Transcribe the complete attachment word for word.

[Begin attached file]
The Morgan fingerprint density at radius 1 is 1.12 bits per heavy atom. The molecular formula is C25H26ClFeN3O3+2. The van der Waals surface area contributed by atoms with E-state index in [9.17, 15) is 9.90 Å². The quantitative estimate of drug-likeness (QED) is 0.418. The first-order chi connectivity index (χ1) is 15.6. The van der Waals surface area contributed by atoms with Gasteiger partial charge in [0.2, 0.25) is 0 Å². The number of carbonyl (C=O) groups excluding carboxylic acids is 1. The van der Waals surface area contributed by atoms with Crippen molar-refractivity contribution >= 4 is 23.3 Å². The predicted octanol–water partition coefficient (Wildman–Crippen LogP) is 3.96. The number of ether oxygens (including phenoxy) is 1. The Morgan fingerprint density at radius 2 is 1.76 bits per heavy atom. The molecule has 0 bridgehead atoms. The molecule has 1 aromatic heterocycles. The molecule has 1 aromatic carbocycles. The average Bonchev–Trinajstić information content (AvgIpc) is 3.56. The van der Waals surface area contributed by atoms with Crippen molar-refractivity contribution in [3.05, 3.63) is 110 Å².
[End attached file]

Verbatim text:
The Morgan fingerprint density at radius 1 is 1.12 bits per heavy atom. The molecular formula is C25H26ClFeN3O3+2. The van der Waals surface area contributed by atoms with E-state index in [9.17, 15) is 9.90 Å². The quantitative estimate of drug-likeness (QED) is 0.418. The first-order chi connectivity index (χ1) is 15.6. The van der Waals surface area contributed by atoms with Gasteiger partial charge in [0.2, 0.25) is 0 Å². The number of carbonyl (C=O) groups excluding carboxylic acids is 1. The van der Waals surface area contributed by atoms with Crippen molar-refractivity contribution >= 4 is 23.3 Å². The predicted octanol–water partition coefficient (Wildman–Crippen LogP) is 3.96. The number of ether oxygens (including phenoxy) is 1. The Morgan fingerprint density at radius 2 is 1.76 bits per heavy atom. The molecule has 0 bridgehead atoms. The molecule has 1 aromatic heterocycles. The molecule has 1 aromatic carbocycles. The average Bonchev–Trinajstić information content (AvgIpc) is 3.56. The van der Waals surface area contributed by atoms with Crippen molar-refractivity contribution in [3.05, 3.63) is 110 Å².